Effective fall 2000, the university instituted the Management and Staff
Training Policy. The policy addresses the recognition that the productivity
and performance of the organization ultimately depend on the depth and quality
of knowledge and skills of its faculty and staff.
Advancing such knowledge and skills rests on the training and development offered
to and taken advantage of by faculty and staff. In accordance with the desire
of the administration to ensure the quality of the work of its faculty and staff
and to minimize the legal, financial, and physical risks posed by insufficient
training, the following policies have been adopted:
- Within two years of initial employment, it is expected that all new managers
and supervisors will complete the JHU Supervisory Training Program established
by the administration and conducted by Human Resources, the Department of
Health and Safety and the General Counsel's Office.
- All staff with access to the university's financial and administrative information
systems must complete the appropriate modules of the Financial Administrative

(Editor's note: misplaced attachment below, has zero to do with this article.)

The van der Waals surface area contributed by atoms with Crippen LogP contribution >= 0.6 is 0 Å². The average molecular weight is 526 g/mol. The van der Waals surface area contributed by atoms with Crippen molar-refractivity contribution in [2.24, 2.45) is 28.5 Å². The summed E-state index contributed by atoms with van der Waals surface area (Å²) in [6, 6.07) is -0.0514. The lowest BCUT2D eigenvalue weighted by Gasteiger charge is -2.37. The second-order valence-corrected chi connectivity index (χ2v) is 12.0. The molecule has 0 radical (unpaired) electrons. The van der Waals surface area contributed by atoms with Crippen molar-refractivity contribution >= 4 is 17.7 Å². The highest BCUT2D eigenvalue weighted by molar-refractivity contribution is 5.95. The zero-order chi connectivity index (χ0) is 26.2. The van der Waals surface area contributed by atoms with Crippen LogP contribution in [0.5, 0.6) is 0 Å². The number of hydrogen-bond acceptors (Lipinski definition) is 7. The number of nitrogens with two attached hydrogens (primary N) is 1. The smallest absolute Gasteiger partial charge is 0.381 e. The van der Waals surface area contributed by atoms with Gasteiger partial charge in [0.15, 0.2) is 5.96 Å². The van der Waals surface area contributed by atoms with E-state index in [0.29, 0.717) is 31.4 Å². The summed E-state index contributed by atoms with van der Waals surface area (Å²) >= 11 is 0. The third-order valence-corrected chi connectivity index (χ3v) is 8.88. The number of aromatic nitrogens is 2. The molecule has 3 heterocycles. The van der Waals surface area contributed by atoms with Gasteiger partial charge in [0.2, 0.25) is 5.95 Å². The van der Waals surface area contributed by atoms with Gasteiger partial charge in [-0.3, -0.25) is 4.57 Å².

Training Program and maintain current knowledge of changes and systems as
- All faculty, managers, and supervisors should ensure that each non-bargaining
unit staff member reporting to them has a minimum of three full days of training
per year in areas of knowledge and skill relevant to their job duties and
Please note that faculty who have significant management responsibility should
see themselves as covered by the above policy as well.
The university recognizes that such training may at times disrupt the normal
operations of organizational units. However, such disruptions should not be
used as a reason for supervisors to routinely deny training and development
opportunities for staff. Therefore, faculty, managers, and supervisors are encouraged
to incorporate training activities into their annual planning initiatives as
a way of minimizing potential problems. Further, departmental sessions may be
scheduled on-site to allow groups to benefit from the advantage that is created
when organizational units build skills and reconsider their group norms in a
supportive learning environment.